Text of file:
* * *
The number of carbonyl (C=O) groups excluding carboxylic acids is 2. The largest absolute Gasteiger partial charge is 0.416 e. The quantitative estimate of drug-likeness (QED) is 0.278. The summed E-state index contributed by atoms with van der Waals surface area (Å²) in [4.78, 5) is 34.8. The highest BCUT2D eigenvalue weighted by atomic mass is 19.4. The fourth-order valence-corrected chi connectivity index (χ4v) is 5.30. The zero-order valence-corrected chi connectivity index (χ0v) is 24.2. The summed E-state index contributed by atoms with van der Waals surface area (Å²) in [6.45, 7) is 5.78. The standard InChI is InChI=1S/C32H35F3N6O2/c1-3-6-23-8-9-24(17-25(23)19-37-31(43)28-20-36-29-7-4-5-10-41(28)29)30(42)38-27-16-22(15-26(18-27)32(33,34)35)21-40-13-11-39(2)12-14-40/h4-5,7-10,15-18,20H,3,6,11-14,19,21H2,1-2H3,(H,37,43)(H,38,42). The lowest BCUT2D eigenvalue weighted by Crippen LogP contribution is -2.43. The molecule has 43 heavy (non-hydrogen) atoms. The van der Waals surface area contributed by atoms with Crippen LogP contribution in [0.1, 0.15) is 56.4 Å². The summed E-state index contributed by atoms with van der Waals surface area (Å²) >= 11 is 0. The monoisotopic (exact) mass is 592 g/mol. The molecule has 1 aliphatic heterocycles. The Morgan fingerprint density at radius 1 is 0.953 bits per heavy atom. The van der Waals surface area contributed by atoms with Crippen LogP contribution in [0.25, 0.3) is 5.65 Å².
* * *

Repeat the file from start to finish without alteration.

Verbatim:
The number of carbonyl (C=O) groups excluding carboxylic acids is 2. The largest absolute Gasteiger partial charge is 0.416 e. The quantitative estimate of drug-likeness (QED) is 0.278. The summed E-state index contributed by atoms with van der Waals surface area (Å²) in [4.78, 5) is 34.8. The highest BCUT2D eigenvalue weighted by atomic mass is 19.4. The fourth-order valence-corrected chi connectivity index (χ4v) is 5.30. The zero-order valence-corrected chi connectivity index (χ0v) is 24.2. The summed E-state index contributed by atoms with van der Waals surface area (Å²) in [6.45, 7) is 5.78. The standard InChI is InChI=1S/C32H35F3N6O2/c1-3-6-23-8-9-24(17-25(23)19-37-31(43)28-20-36-29-7-4-5-10-41(28)29)30(42)38-27-16-22(15-26(18-27)32(33,34)35)21-40-13-11-39(2)12-14-40/h4-5,7-10,15-18,20H,3,6,11-14,19,21H2,1-2H3,(H,37,43)(H,38,42). The lowest BCUT2D eigenvalue weighted by Crippen LogP contribution is -2.43. The molecule has 43 heavy (non-hydrogen) atoms. The van der Waals surface area contributed by atoms with Crippen LogP contribution in [0.1, 0.15) is 56.4 Å². The summed E-state index contributed by atoms with van der Waals surface area (Å²) >= 11 is 0. The monoisotopic (exact) mass is 592 g/mol. The molecule has 1 aliphatic heterocycles. The Morgan fingerprint density at radius 1 is 0.953 bits per heavy atom. The van der Waals surface area contributed by atoms with Crippen LogP contribution in [0.25, 0.3) is 5.65 Å².